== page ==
Stories of Man/Boy Love

Parking Lots, French Fries, and Changes
 by W. Edwards

THE CAR SMELLS of square fish and french fries.  Jared has made a reasonable effort to keep the paper packaged food balanced on his lap, with, I must say, better than average results.  I steal a french fry.  When he feigns mock anger, I laugh when it becomes obvious to us both his mouth is too full of fish sandwich to voice anything but an offended grunt.  A large soft drink sweating between his legs is raised to the task, and soon after, we are exiting off the freeway in the direction of the airport, with Jared feeding me the rest of his fries one by one, faster than I can chew and swallow them.  He's done this before.  It amuses him, I think.  At 12-and-a-half, his thin lanky frame is showing signs of rapid, turbulent changes, and soon I suspect, I'll no longer reap the benefits of his small stomach, which has never fully lived up to his extra-large fast-food eyes.  Soon I'll be lucky to lick the wrappers.

We've been making this trip off and on since I met him, nearly six months ago.  As usual, we appear to be the only ones around as we leave Richardson Road, and pull into a narrow street, then immediately into a short access driveway leading to a field blocked by an old rusty gate.  It is just before five in the afternoon.  In the evening there are often others parked on the street across from the North/South runways, and near where we are now.  We park at the foot of the gate protecting the field where nothing grazes, and nothing grows.  Jared is already up on his knees, leaning into the back seat, getting the binoculars.  I half wince, half smile as I notice the crushed fries on the seat between the knees of my blue-jeaned friend.  I say not a word.  He always tried so hard.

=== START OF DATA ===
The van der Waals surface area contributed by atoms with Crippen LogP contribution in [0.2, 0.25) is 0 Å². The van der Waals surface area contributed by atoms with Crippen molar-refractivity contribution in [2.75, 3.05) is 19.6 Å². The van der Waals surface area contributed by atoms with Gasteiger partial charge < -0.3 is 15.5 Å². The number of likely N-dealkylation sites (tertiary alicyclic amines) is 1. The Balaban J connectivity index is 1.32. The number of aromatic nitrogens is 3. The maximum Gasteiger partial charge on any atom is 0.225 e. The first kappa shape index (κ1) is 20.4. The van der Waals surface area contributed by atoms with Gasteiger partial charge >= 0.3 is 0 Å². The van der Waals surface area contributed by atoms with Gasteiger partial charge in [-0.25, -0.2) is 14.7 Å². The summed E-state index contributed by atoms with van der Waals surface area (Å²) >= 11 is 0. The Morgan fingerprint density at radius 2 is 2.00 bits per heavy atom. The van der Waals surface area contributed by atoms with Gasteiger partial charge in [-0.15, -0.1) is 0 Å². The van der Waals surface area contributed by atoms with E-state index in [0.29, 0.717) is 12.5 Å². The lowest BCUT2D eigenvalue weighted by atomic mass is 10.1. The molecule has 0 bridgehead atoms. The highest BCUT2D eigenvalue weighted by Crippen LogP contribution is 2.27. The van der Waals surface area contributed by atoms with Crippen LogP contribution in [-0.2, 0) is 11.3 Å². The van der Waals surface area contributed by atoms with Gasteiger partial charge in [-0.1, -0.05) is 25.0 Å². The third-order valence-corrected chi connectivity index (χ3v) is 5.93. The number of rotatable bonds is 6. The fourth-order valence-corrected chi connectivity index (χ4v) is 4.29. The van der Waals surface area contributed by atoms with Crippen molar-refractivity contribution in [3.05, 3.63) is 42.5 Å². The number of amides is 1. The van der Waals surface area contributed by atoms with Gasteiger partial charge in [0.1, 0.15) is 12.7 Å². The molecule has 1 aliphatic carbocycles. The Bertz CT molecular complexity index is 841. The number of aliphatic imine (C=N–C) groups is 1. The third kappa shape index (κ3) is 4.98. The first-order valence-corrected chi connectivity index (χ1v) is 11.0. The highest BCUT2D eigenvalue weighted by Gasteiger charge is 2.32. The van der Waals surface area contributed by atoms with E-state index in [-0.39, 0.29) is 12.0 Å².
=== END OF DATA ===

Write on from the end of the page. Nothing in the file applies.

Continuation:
Minutes later we are out of the car.  Jared steps a few feet away to pee into a bush, instructing me not to look, and then throwing a sly smile and a glance over his shoulder to see if I am.  I pretend indifference as his hips sway to and fro, painting leaves and branches in boyish amusement.  Soon we are both searching the southern sky for incoming planes.  Three have already passed overhead since we've arrived.  Soon they'll be landing roughly every three or four minutes, a little less than half a mile from where we are watching them come in.

We sit on my car's hood, our backs against the windshield, faces aimed toward the sky.  Using the binoculars, the giant passenger jets look positively terrifying as they drop out of the sky and sweep directly above us in deafening, thundering consistency.  Even without the field glasses, the planes are nearly on the ground as they fly over our spot.  We've only recently taken to using them on these afternoon trips, and the effect is incredible.

I watch Jared now as he spies, then follows in, the next 737; mouth slightly agape, and sockless feet stuck in penny loafers clicking together, giving away his excitement.  He's never been in a plane before.  I wonder how his brain records these magnified silver monstrosities.  He's never, at least to me, expressed a desire to fly in one.

We watch close to 20 jets arrive before Jared signals his restlessness by covering the lenses of my binoculars with his hands as a jet rumbles overhead.  He slides off the hood of the car, stretches, and gets inside.  Soon after, I hear the radio leaking from the sun roof.  I get down myself.